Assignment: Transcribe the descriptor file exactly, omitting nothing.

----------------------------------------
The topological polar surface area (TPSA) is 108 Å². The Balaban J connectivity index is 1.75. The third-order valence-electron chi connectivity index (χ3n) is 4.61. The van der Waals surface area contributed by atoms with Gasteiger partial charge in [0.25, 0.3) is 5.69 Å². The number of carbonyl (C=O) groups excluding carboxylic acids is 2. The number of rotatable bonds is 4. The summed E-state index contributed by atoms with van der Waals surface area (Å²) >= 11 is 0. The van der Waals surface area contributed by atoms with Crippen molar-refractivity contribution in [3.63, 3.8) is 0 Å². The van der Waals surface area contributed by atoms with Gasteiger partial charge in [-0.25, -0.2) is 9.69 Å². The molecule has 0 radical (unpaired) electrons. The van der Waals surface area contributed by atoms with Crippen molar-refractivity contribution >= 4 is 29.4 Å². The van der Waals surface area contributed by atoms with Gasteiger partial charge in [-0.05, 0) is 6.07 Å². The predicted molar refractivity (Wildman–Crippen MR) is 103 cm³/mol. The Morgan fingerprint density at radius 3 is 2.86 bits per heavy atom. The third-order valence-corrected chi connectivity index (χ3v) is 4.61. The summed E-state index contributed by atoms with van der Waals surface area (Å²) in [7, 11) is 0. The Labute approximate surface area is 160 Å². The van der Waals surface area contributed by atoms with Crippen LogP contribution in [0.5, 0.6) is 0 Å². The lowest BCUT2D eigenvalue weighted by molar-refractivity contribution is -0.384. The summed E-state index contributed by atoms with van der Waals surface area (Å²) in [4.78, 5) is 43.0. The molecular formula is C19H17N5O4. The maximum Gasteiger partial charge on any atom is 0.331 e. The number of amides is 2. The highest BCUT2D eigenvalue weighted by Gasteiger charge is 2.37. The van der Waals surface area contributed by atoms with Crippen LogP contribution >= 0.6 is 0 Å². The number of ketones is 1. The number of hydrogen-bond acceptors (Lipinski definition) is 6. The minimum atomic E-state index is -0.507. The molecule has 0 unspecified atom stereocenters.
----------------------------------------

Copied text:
The topological polar surface area (TPSA) is 108 Å². The Balaban J connectivity index is 1.75. The third-order valence-electron chi connectivity index (χ3n) is 4.61. The van der Waals surface area contributed by atoms with Gasteiger partial charge in [0.25, 0.3) is 5.69 Å². The number of carbonyl (C=O) groups excluding carboxylic acids is 2. The number of rotatable bonds is 4. The summed E-state index contributed by atoms with van der Waals surface area (Å²) >= 11 is 0. The van der Waals surface area contributed by atoms with Crippen molar-refractivity contribution in [3.63, 3.8) is 0 Å². The van der Waals surface area contributed by atoms with Gasteiger partial charge in [-0.25, -0.2) is 9.69 Å². The molecule has 0 radical (unpaired) electrons. The van der Waals surface area contributed by atoms with Crippen molar-refractivity contribution >= 4 is 29.4 Å². The van der Waals surface area contributed by atoms with Gasteiger partial charge in [-0.05, 0) is 6.07 Å². The predicted molar refractivity (Wildman–Crippen MR) is 103 cm³/mol. The Morgan fingerprint density at radius 3 is 2.86 bits per heavy atom. The third-order valence-corrected chi connectivity index (χ3v) is 4.61. The summed E-state index contributed by atoms with van der Waals surface area (Å²) in [7, 11) is 0. The Labute approximate surface area is 160 Å². The van der Waals surface area contributed by atoms with Crippen LogP contribution in [0.5, 0.6) is 0 Å². The lowest BCUT2D eigenvalue weighted by molar-refractivity contribution is -0.384. The summed E-state index contributed by atoms with van der Waals surface area (Å²) in [4.78, 5) is 43.0. The molecular formula is C19H17N5O4. The maximum Gasteiger partial charge on any atom is 0.331 e. The number of amides is 2. The highest BCUT2D eigenvalue weighted by Gasteiger charge is 2.37. The van der Waals surface area contributed by atoms with Crippen LogP contribution >= 0.6 is 0 Å². The number of ketones is 1. The number of hydrogen-bond acceptors (Lipinski definition) is 6. The minimum atomic E-state index is -0.507. The molecule has 0 unspecified atom stereocenters.